OKLAHOMA CITY -- Russell Westbrook recorded his 44th career triple-double Saturday night, moving past Fat Lever and into a tie with LeBron James for sixth all time.
There's a catch, though: Westbrook did it in 395 fewer games than James.
Asked what it means to be in such company, Westbrook said, "I mean, nothing. I'm happy we won -- that's the most important part for me. But I definitely don't take anything for granted. Like I said, every night I step on the floor I try to compete at a high level and [am] thankful I can play the game I love every night."
Westbrook finished with 17 points, 13 rebounds and 15 assists in the Oklahoma City Thunder's 106-88 win over the Detroit Pistonson Saturday night. It was Westbrook's seventh triple-double this season and his fourth in the past six games.
There have been 14 total triple-doubles in the NBA this season. Last season, Westbrook finished with 18, the most in one season since Magic Johnson in 1981-82. Westbrook is on pace for 33 triple-doubles this season, which would be the most since Oscar Robertson had 41 in 1961-62.
"It's a combination of me getting better as a player and also being patient," Westbrook said. "Before, it was a little different, because I was not as effective at finishing around the basket, but now I'm able to get down to the basket and make plays for my teammates."
Ahead of Westbrook on the career triple-doubles leaderboard are Larry Bird (59), Wilt Chamberlain (78), Jason Kidd (107), Johnson (138) and Robertson (181). Robertson, of course, is the last player to average a triple-double for an entire season.
Through 18 games, Westbrook sits at 31.1 points, 9.9 rebounds and 11.1 assists.
"To put up those numbers, the people that are in that category, he's a Hall of Fame player," Thunder coach Billy Donovan said. "I mean, that's really what he is. He's a Hall of Fame player. And it's really remarkable what he's doing."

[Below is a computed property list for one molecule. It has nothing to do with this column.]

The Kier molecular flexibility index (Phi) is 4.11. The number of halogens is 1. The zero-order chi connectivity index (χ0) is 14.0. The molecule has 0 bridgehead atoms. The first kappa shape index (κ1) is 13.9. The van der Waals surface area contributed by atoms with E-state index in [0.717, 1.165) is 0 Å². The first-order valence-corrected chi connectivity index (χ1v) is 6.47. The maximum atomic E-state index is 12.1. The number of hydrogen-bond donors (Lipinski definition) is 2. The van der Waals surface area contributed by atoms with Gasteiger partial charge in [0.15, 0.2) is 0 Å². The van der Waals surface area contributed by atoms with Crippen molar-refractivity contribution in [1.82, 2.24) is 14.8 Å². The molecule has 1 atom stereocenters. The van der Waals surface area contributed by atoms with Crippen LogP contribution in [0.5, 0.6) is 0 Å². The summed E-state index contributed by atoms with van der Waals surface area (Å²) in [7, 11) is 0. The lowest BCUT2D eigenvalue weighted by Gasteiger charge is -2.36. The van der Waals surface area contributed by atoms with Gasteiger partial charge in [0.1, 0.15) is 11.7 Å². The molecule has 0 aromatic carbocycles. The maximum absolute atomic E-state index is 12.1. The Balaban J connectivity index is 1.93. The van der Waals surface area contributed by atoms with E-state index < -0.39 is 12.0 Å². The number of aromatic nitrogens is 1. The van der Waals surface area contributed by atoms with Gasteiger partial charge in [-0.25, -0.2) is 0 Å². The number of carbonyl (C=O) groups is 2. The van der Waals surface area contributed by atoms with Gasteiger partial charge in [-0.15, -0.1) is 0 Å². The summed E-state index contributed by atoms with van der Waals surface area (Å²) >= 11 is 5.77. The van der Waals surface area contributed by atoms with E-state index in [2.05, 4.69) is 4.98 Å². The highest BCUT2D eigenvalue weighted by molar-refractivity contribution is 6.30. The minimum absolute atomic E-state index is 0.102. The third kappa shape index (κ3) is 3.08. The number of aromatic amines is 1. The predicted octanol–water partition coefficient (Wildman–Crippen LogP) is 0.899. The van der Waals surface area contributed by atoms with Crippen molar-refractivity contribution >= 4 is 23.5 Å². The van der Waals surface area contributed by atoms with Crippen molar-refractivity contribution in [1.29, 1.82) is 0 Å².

Westbrook doesn't scrape by with triple-doubles, either, making it a trademark to supersize them into eye-popping stat lines. In his 44 triple-doubles, he's averaging 25.3 points, 11.8 rebounds and 12.9 assists. For perspective, in Kidd's 107 triple-doubles, he averaged 17.5 points, 11.3 rebounds and 12.2 assists.
"He's extremely rare, just because I've never seen a player be able to impact the game in the amount of ways he can impact it," Donovan said. "And I mean that from a standpoint of analytically or statistically. He's impacting our team in terms of his leadership, he impacts our team raising our energy, he raises when we're down. ... He can do so many different things. I think that's why he plays so fearlessly, because he knows there are ways for him [to impact the game]. He's not just a one-way limited player."
As ESPN's Tom Haberstroh recently noted, Westbrook also is playing a slower-paced game than Robertson did in his triple-double season. On average, Westbrook's team is playing about 25 fewer possessions per game than Robertson's did.
Westbrook doesn't like talking about his historic numbers, always returning to the most important result -- winning. But for the most part, that's what the Thunder do when he records a triple-double. They're now 38-6 in his triple-double games, including 5-2 this season.
"As a coach you feel very, very blessed and fortunate to be able to work with someone like that every single day, just because he takes it so seriously," Donovan said. "He cares so much about the team, and winning."
According to ESPN Stats & Information, at his current clip, Westbrook would pass Bird for fifth all time sometime in mid-January.